Support NCAA To Sanitize The Industry, Mshelia Tells Stakeholders
The Chairman, West Link Airlines, Capt. Ibrahim Mshelia says the Nigerian Civil Aviation Authority (NCAA) needs the support of all stakeholders n order to effectively sanitize the industry.
Speaking in a telephone interview with journalists over the weekend, Mshelia commended NCAA for apprehending a private jet operator who allegedly converted its aircraft into charter services, thereby denying the government and the agency the required revenues and taxes.
He explained that full autonomy of NCAA would further empower and embolden it to carry out some reform processes in the sector, lamenting that a few of the operators who carry out this act were “connected” in the country.
According to him, Capt. Musa Nuhu, the current Director-General, NCAA with his international experience and exposure was ready and willing to carry out the needed reforms in the sector, but said all hands must be on deck to make this work.
Mshelia, however, frowned at the 60 days suspension of the culprit and planned seizure of its Permit for Non- Commercial Flight (PNCF), saying the punishment was too little to deter others from engaging in such act in the future.
Rather, he suggested that the regulatory agency should hand over such culprit to the security agencies for proper prosecution, insisting that such act was an economic crime against the state.
He, however, observed that NCAA’s action may be limited because of the civil aviation regulations, but declared that for proper cleansing of the sub-sector, it was proper for the Department of Security Services (DSS) and other security agencies to wade into the matter.
Mshelia advised that instead of engaging in illegal charter services, some of the private jet operators should change their license to commercial, airlift clients legally, create more jobs for teeming professionals and pay the appropriate levies and taxes to the government.
He said: “NCAA in what they are doing at the moment, they need our help. So many of us know the truth and we can help NCAA to act. We have a system that is hopeless, but you cannot say the truth in the public, otherwise you are called the radical. It shows us that the current NCAA helmsman is determined to exhibit what he has learnt from outside. The man was in the International Civil Aviation Organization (ICAO). He knows what is happening in other countries, he has seen it and he has come to say no.
“The real truth is that there are powerful people behind all these illegal actions. If they are not, it would have been easy to flush them out. They want to live big. Some of these people are in a position to stop this in a minute, but they are involved in it. If we dig deeper, we will find them out.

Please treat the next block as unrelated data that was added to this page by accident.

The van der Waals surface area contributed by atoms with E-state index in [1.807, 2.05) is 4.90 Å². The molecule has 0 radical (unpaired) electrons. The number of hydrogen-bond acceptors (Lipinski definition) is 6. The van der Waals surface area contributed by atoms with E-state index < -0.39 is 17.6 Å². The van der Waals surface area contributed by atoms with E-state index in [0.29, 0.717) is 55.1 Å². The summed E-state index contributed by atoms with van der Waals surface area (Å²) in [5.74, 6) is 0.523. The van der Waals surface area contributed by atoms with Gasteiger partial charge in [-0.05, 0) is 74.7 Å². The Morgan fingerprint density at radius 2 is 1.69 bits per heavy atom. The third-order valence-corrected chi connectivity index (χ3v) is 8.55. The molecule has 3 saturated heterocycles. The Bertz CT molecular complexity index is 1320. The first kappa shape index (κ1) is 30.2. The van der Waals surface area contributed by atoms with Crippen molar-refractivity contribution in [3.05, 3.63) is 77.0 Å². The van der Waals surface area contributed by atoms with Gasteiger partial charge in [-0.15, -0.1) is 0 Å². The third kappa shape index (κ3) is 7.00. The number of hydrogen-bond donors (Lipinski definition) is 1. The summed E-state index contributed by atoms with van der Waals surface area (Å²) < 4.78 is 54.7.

“I disagree with the DG on the 60 days suspension of license. That is a crime against the economy of the country. That is a crime against all we stand for. Why will NCAA just give such a little punishment? The punishment should be more serious.
“I want to call your attention to something, NCAA is not a law court; it has its limitation legislatively on how it can punish citizens legislatively. I want to advise that the NCAA should go further by handing over the culprit for prosecution in the law court. In that case, it will be in order. To me, the 60 days is too little.”
Nuhu at a virtual meeting last week had disclosed that the regulatory agency had apprehended a private jet operator who uses its equipment for charter services.
He also said that the culprit’s license whose identity was not revealed would be suspended for about 60 days with additional sanction if found guilty.
According to Nuhu, the regulatory body had put in mechanisms to identify these illegal operators who convert their private jets into hire and reward, thereby denying the Federal Government the requisite revenues,, while the registered charter operators also lose clients and revenues.
He threatened that the agency would apply full weight of the law in this regards, stressing that it had also increased its ramp checks to reduce such dastardly act in the industry.
He said: “These private operators are required to file monthly reports on the number of flights conducted and with passenger manifest for us to look and determine that possibly these are legal charter operations.
“We are dealing with actually one of the Permit for Non- Commercial Flight (PNCF), the enforcement team has recommended 60 days suspension of its certificate in addition to fine. So, they have a period of 30 days for which to get back to us or protest or bring evidence that we ask them.”